Jewish World Review Sept. 14, 2000 / 13 Elul 5760
The new stardom that
doesn't require paying
THE SUMMER of "Survivor"--following, as it did, the
summer of "Who Wants to Be a
Millionaire?"--actually, it turns out, means something.
And it has nothing to do with those people on that
island, or with the collective knowledge of the people
who sat across from Regis Philbin.
For most of man's history, the most important thing
to understand about the dispersal of information was
that it was linear--the written word passed facts
from one person to the next, in a straight line.
Then came sounds and pictures and colors on a
screen--first a movie screen, then television screens.
This changed everything--flickering images altered
the way in which humans saw each other.
Throughout, the core understanding behind these
processes was that people of talent would work to
create something--something written, something
painted, something sculpted, something acted
out--and it would be passed on to audiences. This
was a given: The creators would create, the
audiences would receive.
Now, though, this has begun to change. The
audiences--at least representative members of the
audiences--have been turned into the creators, or at
least into the products of the creative process. The
alleged stars of the reality shows--"Survivor," "Big
Brother," to a lesser extent "Millionaire"--have
become famous not for doing, but merely for being.
"Be yourself" has become more than an eras-old
admonition passed from parent to child--"be
yourself" has turned into a goal. If you are yourself,
and the camera is turned toward you for long
enough, you can become as famous (briefly) as
Marilyn Monroe or Babe Ruth. And you don't have
to do a thing; you don't have to possess a shred of
talent. You simply have to be present, in the right
place at the right time.
It's a rather astonishing change in the way we
regard public people. Public people were once
defined as such based upon the fact that their
remarkable skills had brought them to the attention
of the public. Now, though, we appear to be entering
an era in which the skills are unnecessary. One can
become a public person just by being a person, in
Of course, those cameras have to be turned on for
this to work. Although CBS' "Survivor" has been
given much credit for bringing this about, it was in
fact a television program produced on another
network owned by CBS' parent company,
Viacom--the network was MTV--that demonstrated
how powerful this become-famous-based-on-nothing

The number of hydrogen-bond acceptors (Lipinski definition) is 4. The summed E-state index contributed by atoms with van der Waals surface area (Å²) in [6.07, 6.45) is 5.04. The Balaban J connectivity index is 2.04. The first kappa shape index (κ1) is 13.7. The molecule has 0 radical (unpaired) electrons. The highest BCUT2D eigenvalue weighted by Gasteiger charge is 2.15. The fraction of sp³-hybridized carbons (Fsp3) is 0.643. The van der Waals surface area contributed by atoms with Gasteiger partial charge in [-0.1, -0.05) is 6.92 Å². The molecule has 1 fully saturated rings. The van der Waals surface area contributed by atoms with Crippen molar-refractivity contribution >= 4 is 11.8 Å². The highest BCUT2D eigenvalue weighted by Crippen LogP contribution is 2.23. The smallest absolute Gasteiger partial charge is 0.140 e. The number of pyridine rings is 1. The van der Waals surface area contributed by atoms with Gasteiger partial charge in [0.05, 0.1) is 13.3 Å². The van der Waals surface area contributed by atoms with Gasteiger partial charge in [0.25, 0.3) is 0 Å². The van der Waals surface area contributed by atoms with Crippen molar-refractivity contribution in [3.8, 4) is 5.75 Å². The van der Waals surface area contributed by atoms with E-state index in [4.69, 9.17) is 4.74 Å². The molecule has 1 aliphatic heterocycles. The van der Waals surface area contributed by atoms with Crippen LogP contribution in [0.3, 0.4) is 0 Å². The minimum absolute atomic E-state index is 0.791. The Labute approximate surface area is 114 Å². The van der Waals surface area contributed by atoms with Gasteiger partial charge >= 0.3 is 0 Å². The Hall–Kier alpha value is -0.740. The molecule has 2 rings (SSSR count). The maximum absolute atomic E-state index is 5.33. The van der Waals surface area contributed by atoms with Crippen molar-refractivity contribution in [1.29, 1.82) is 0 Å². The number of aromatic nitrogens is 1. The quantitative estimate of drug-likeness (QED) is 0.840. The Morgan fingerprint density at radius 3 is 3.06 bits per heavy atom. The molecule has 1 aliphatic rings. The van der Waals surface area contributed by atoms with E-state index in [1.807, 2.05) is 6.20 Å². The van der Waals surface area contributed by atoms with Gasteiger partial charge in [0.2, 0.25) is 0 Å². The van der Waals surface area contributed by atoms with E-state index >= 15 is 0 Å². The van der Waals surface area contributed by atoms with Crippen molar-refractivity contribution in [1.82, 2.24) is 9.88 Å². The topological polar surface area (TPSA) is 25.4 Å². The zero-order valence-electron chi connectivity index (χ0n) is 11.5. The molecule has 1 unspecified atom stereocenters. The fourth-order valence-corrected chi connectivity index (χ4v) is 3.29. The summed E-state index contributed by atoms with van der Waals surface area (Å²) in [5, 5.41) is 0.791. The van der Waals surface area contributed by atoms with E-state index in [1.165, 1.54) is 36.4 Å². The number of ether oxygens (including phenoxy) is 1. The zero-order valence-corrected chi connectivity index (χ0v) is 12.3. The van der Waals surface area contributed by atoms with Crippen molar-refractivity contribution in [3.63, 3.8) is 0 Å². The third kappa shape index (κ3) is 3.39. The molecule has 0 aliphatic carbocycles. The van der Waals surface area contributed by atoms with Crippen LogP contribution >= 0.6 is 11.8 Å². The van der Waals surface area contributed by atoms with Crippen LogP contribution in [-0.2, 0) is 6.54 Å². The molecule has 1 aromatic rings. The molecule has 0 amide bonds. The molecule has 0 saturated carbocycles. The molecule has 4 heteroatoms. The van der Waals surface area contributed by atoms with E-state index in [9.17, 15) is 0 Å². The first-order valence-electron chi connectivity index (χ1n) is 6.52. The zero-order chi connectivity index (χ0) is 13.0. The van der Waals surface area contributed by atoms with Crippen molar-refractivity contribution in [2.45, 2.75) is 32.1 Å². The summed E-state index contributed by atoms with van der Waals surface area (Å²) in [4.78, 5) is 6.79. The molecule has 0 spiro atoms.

idea was. MTV's "The Real World"--a series of
series, each of which followed purportedly regular
young people around for a period of months--made
huge, if fleeting, stars of the young people selected
to live in the MTV houses.
Someone in the executive offices of the network
figured out: Why pay high-priced, big-name actors
and actresses to be on television? If we throw six or
eight anonymous people in a house, videotape them
doing whatever it is they do, and put the programs on
the air, the public will begin to decide which of the
six or eight they like most, which of the six or eight
they like least. The public won't be able to help
themselves. It will be like real life, only shorter.
And now this theory is multiplying. Television
executives love it--what TV executive wouldn't love
the idea of not having to pay the on-camera
performers very much?--and so, evidently, do
audiences. The edict to "be yourself" is
flexible--what works best on these programs is not
"being yourself," but being yourself as you might
envision yourself on a screen. It is considerably
easier to identify with these new, temporary stars
than it is to identify with, say, Tom Cruise or Barbra
Streisand. You can actually imagine being one of
these new luminaries, for the simple reason that you
could be one of them.
Will this last? Will it render the old way obsolete?
Not a chance. The linear may have evolved into the
colorfully visual, and there may be this current jog in
the road in which fame is democratized and
routinized. But the world will never be able to
abandon its devotion to the concept of a
meritocracy. Soon enough, the audience will be
escorted off the stage and back into the audience.
The alternative would be the only logical extension
of all this: 275 million Americans, all of them walking
around staring into mirrors, becoming the stars of
their own neverending shows.
They'd cancel those shows within 13 weeks. Few of
them would be able to stand the
JWR contributor Bob Greene is a novelist and columnist. Send your comments to him by clicking here.
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